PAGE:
On the way through Hyde Park to Kensington Palace, I saw a group of small lime-green parrots. Turns out that London has wild parakeets--thousands of them. In fact, the birds are common in the City of London and have been spotted in the other 32 boroughs. The UK may have about 50,000 wild parakeets, with sightings as far north as Scotland.
The ring-necked parakeet, also called the rose-ringed parakeet, thrives in urban areas. Their natural habitat covers Africa, India, Bangladesh, and Nepal. How do they survive London’s winter? These parakeets, I discovered, are comfortable in the cold. Probably not surprising, since they can live up to 4,000 feet in the Himalayas.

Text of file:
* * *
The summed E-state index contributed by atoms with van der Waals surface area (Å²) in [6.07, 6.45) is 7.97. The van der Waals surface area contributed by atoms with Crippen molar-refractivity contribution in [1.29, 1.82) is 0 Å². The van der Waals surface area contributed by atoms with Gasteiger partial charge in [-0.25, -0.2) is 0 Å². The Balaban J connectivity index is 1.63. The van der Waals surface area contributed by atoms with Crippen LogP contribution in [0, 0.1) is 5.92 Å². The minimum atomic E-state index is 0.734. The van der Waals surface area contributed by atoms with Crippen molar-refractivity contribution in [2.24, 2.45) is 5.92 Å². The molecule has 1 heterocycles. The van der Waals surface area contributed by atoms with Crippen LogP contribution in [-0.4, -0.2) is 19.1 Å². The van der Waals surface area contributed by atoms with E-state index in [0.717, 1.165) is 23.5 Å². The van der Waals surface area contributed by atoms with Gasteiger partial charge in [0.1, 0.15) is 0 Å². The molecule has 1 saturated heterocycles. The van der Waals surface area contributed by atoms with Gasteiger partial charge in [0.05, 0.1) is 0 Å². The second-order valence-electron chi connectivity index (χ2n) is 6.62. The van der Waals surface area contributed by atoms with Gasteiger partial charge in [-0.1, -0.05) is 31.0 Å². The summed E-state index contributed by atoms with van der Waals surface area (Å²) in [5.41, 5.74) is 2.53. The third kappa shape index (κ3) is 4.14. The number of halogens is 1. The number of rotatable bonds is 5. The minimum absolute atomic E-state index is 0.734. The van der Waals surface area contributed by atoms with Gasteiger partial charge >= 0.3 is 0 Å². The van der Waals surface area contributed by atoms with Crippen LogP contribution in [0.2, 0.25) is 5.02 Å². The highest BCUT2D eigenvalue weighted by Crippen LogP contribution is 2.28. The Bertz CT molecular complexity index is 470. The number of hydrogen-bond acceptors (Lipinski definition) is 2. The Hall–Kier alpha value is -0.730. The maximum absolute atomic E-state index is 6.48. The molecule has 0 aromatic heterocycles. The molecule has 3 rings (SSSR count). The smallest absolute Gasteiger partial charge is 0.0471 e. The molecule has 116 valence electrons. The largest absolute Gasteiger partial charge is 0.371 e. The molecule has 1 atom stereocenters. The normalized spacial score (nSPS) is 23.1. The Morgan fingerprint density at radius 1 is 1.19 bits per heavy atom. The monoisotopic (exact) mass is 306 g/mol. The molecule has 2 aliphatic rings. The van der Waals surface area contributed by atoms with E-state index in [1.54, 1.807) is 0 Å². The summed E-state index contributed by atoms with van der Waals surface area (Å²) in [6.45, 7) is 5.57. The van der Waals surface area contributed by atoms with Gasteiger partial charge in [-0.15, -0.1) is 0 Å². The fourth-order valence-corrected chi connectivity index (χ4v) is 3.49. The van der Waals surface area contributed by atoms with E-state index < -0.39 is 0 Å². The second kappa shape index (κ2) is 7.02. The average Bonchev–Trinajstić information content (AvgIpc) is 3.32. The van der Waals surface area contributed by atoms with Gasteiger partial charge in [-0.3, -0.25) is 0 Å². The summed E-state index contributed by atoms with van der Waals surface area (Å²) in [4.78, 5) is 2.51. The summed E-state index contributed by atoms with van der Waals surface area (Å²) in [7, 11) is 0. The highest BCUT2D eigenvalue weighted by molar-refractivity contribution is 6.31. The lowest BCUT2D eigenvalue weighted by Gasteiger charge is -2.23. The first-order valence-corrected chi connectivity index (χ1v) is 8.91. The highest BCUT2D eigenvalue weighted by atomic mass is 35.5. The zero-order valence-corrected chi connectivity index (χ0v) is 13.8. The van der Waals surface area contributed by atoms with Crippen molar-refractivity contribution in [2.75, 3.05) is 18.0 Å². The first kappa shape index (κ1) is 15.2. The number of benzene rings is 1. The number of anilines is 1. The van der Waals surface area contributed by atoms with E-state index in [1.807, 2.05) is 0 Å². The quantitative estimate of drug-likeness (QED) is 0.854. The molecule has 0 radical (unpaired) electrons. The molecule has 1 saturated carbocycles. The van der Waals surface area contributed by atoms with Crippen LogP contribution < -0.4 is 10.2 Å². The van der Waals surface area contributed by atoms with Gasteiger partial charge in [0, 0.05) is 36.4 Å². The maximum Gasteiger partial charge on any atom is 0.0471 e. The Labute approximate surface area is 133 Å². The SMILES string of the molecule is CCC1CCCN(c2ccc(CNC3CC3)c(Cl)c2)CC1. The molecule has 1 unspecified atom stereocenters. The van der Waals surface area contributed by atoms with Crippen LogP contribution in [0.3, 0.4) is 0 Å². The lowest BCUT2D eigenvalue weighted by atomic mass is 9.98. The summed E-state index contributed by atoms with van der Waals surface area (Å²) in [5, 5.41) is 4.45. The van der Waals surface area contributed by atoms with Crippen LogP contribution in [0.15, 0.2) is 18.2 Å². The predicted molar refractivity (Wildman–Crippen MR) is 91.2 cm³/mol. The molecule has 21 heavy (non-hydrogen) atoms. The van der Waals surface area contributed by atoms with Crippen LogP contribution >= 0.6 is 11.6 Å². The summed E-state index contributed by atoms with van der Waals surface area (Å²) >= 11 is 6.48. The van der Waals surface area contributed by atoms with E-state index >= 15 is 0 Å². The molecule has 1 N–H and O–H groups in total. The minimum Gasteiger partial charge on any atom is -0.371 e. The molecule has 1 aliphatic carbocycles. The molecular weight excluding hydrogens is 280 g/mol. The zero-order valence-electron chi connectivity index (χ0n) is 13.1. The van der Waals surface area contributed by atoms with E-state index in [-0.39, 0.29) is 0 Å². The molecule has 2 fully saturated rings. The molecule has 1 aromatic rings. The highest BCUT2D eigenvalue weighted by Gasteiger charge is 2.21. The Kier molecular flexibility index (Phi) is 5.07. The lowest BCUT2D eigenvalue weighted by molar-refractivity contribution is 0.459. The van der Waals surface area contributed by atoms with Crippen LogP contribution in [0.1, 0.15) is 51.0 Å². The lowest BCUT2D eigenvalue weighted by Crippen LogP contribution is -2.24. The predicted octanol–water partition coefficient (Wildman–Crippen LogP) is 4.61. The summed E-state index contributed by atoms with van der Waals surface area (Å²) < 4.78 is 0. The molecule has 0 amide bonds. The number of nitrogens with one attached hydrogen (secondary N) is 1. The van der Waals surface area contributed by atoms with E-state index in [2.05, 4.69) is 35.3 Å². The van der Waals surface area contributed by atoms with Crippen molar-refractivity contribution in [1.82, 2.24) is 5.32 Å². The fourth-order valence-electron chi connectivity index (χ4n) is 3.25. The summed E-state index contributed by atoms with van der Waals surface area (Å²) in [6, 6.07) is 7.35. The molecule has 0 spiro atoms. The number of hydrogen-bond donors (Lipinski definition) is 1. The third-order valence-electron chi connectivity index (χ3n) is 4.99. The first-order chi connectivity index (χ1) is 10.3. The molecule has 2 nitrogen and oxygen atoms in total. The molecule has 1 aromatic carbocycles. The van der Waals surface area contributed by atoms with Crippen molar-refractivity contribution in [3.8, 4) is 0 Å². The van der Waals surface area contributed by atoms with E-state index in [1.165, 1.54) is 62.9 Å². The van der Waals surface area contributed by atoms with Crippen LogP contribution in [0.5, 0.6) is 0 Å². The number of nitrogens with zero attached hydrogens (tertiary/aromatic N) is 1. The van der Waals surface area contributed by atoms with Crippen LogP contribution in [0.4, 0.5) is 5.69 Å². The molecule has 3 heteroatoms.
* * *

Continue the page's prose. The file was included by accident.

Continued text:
No one knows for sure how the parakeets wound up in London. One theory is that they escaped from the movie set of The African Queen in 1951. Another is that the Great Storm of 1987 wrecked aviaries surrounding London, and the birds escaped. One interesting rumor posits that Jimi Hendrix released a breeding pair on Carnaby Street in the 1960s. His girlfriend at the time, however, rebuts that story. The most likely theory is that today’s parakeets are the offspring of escaped or released pets. Parakeets have been kept as pet birds in England for centuries, and reports of escaped birds breeding date back to 1855.
As with invasive species in Australia, public opinion is divided on the parakeets. Some worry about their effect on native bird species and habitat, while others love the bird’s colorful personality and raucous charms. For me, they were a reminder of home.